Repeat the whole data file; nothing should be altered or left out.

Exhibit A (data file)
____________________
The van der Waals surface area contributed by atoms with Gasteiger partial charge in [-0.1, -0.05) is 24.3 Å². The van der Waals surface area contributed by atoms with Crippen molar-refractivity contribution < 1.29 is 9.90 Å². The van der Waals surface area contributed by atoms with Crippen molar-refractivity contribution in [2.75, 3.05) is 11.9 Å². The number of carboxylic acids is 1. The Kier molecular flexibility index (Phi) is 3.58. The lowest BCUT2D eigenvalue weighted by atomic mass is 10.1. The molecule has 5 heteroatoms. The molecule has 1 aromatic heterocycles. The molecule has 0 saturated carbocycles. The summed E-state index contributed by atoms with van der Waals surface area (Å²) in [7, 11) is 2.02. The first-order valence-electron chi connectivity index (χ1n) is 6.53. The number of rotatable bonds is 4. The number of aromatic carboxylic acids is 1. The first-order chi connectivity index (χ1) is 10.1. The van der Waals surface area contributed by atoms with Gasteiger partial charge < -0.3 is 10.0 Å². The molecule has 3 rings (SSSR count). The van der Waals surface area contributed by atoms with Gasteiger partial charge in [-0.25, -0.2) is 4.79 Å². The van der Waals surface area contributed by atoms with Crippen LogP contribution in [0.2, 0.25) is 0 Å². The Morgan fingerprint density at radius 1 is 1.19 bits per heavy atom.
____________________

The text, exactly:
The van der Waals surface area contributed by atoms with Gasteiger partial charge in [-0.1, -0.05) is 24.3 Å². The van der Waals surface area contributed by atoms with Crippen molar-refractivity contribution < 1.29 is 9.90 Å². The van der Waals surface area contributed by atoms with Crippen molar-refractivity contribution in [2.75, 3.05) is 11.9 Å². The number of carboxylic acids is 1. The Kier molecular flexibility index (Phi) is 3.58. The lowest BCUT2D eigenvalue weighted by atomic mass is 10.1. The molecule has 5 heteroatoms. The molecule has 1 aromatic heterocycles. The molecule has 0 saturated carbocycles. The summed E-state index contributed by atoms with van der Waals surface area (Å²) in [7, 11) is 2.02. The first-order valence-electron chi connectivity index (χ1n) is 6.53. The number of rotatable bonds is 4. The number of aromatic carboxylic acids is 1. The first-order chi connectivity index (χ1) is 10.1. The van der Waals surface area contributed by atoms with Gasteiger partial charge < -0.3 is 10.0 Å². The molecule has 3 rings (SSSR count). The van der Waals surface area contributed by atoms with Gasteiger partial charge in [-0.25, -0.2) is 4.79 Å². The van der Waals surface area contributed by atoms with Crippen LogP contribution in [0.2, 0.25) is 0 Å². The Morgan fingerprint density at radius 1 is 1.19 bits per heavy atom.